The Persistent Widow

This is an essay that I had to write for the Georgia School of Preaching. Enjoy.

And he spake a parable unto them to this
end, that men ought always to pray, and not to faint;  (2) 
Saying, There was in a city a judge, which feared not God, neither
regarded man:  (3)  And there was a widow in that city; and she
came unto him, saying, Avenge me of mine adversary.  (4) 
And he would not for a while: but afterward he said within himself,
Though I fear not God, nor regard man; 
(5)  Yet because this widow
troubleth me, I will avenge her, lest by her continual coming she weary
me.  (6) 
And the Lord said, Hear what the unjust judge saith.  (7) 
And shall not God avenge his own elect, which cry day and night unto
him, though he bear long with them? 
(8)  I tell you that he will
avenge them speedily. Nevertheless when the Son of man cometh, shall he find
faith on the earth?
” (Luke 18:1-8).

            We will begin our examination of
this parable by noticing the context that may not be at once perceived due to
the chapter divisions placed in the text. Jesus’ conversation with the apostles
actually begins in Luke 17:22 and extends through verse 8 of chapter 18.
However, the encounter that sparked the discussion is found in the remarks
between our Lord and the Pharisees who demanded “when the kingdom of God should
come” (Luke17:20).[i]
Jesus responded that the kingdom of God would not come with observation, for
God’s kingdom is of the spiritual realm and dwells within [among] the
individuals (Luke 17:20-21; John 18:36). Jesus then turns to His disciples and
delivers unto them warnings concerning the Destruction of Jerusalem.[ii]
One thing to note is that Jesus warns that they would “desire to see one of the
days of the Son of man[iii],”
but would not see it at the desired time (Romans 13:11). After Jesus finishes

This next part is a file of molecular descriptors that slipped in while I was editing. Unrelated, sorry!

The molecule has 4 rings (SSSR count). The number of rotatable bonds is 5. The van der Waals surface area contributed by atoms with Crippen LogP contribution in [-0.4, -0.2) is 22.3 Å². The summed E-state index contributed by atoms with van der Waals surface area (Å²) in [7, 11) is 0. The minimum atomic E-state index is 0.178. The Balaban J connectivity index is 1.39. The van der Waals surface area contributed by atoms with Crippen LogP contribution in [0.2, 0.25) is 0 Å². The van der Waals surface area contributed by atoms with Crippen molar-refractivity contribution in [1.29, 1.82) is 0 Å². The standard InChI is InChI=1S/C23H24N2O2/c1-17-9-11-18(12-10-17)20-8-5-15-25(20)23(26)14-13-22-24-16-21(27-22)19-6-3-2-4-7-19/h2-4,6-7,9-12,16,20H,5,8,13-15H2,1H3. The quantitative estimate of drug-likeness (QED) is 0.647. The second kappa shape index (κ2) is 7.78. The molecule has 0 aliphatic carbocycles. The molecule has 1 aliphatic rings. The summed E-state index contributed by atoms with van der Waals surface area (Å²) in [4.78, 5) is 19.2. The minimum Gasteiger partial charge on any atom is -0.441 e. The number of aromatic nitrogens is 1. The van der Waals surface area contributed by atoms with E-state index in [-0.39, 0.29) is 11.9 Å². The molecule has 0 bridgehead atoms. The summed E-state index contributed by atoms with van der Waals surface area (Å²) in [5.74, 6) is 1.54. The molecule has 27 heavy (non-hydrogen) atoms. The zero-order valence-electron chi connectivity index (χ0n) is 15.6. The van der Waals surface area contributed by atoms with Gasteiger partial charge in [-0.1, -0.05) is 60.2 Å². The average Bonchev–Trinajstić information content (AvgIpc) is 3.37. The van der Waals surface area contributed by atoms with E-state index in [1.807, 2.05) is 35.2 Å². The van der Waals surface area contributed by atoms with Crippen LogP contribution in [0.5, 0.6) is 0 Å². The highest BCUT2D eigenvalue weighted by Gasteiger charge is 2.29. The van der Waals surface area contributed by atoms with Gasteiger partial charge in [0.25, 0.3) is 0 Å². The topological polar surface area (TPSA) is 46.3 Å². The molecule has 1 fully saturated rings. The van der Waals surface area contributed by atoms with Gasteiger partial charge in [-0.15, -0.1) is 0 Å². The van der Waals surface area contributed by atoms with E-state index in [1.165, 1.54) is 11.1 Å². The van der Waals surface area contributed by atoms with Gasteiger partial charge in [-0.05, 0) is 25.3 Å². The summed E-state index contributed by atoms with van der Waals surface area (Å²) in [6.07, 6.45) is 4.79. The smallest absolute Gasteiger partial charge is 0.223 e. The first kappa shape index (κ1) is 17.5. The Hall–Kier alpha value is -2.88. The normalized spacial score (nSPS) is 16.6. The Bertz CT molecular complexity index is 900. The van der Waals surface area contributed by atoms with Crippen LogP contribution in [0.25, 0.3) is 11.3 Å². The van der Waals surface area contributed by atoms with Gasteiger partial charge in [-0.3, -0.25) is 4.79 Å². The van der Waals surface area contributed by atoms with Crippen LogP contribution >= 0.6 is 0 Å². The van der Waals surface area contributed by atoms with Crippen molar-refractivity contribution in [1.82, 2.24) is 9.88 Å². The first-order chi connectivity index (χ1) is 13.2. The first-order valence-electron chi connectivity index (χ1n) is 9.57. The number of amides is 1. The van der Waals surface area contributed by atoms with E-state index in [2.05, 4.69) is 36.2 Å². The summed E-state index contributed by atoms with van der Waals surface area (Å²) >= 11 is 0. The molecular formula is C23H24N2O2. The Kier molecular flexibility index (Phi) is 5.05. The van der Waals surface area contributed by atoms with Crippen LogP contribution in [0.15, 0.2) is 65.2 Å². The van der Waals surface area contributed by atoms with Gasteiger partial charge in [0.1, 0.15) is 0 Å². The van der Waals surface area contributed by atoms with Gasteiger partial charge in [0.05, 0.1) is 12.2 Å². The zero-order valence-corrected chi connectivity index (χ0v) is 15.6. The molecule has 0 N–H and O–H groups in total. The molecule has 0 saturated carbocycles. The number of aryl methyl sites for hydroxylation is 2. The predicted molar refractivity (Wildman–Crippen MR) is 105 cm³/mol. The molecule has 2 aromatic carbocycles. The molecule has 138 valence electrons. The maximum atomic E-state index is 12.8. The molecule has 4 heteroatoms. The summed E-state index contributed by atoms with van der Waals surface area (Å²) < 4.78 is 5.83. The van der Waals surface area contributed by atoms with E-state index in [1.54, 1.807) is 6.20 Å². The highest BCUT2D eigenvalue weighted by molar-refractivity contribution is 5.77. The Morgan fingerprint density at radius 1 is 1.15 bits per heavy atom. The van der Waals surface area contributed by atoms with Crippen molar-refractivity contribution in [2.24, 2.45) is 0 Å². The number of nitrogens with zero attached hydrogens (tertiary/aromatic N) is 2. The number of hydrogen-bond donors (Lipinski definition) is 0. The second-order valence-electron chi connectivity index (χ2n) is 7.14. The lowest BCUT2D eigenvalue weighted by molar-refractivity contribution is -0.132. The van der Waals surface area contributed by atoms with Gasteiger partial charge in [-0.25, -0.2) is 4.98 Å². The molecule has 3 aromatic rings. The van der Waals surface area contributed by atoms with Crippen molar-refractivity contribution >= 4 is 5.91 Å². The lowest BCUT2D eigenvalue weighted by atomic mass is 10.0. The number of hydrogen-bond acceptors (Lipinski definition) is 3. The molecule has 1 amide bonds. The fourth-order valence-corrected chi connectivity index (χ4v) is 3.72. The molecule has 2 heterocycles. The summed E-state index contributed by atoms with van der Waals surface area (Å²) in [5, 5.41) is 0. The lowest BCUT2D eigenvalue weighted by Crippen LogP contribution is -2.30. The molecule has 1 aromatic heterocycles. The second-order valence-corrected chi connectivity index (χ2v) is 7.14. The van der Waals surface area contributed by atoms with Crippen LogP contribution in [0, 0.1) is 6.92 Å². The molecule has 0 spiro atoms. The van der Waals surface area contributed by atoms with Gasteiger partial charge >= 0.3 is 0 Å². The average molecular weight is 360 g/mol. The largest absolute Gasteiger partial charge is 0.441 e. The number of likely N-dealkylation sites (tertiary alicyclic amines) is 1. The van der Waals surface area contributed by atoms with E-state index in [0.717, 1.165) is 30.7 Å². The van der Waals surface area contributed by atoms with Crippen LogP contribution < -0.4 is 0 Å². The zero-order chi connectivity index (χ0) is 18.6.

His discourse, the disciples ask for the location of where these things would
occur. Jesus answers in a figure as He often does, and indicates that the
destruction would come upon a place where death (i.e. sin) is found.
Undoubtedly, Luke has recorded a version of the warnings given in Matthew 24
(see verse 28 specifically). Therefore, after warning His disciples that they
would be longing to see one of the “days of the Son of man,” He teaches them
the parable of the persistent widow to encourage them to not faint, but to
continue to look with necks outstretched for the relief from the persecutors[iv].


            Being careful not to “murder to
dissect,”[1]
let us notice, and exegete, the elements found in Luke 18:1-5. The characters
within this parable are a judge, God, a widow, and an adversary. The widow,
tormented by her adversaries, approaches the judge to the point of “troubling
him” in order to receive ἄνεσις.[2]
Eventually, he concedes and “recompenses tribulation” to those that were
troubling the woman (II Thessalonians 1:6). Though persecution had to be
endured, vindication was promised, and rewarded, to the woman. The question
that comes to the forefront of our minds is, “If an unjust judge is willing to assist a widow in recompensing
tribulation, how much more shall God avenge the blood of the martyred saints?”
Hear the call of the saints that were under the alter, “And they cried with a loud voice, saying, How long, O Lord, holy and
true, dost thou not judge and avenge our blood on them that dwell on the earth

(Revelation 6:10). The Lord answered back, “Rest
yet for a little season
” (Revelation 6:11). Isn’t it a marvelous thing to
witness the love and compassion that God has for His servants?

            The interpretation and application
of this parable is given by Christ in verses 6-8 of Luke 18. The bearing may be
long, but the vindication and reward is sure! Hear the promise of God: “I tell you that he will avenge them speedily!”
(Luke 18:8). Imagine for a moment that your house is on fire. You call 911 and
the operator says that they will assist you speedily.
You wait and wait, but the relief never comes. 10 years later the house is
rebuilt and you’re enjoying a nice day when you hear sirens in the distance.
Before you can bat an eye, firetrucks and busy firemen are filling your yard.
You inquire, “What are you guys doing here? My house burned down years ago! You
said you would be here speedily” They
reply, “We did get here speedily! We
took the fastest trucks we had.” What kind of relief is that?

            Jesus promised, “He will avenge them speedily!” When,
however, did this vindication come? When did the disciples receive ἄνεσις? From
the context alone we can see that it was “when
the Son of man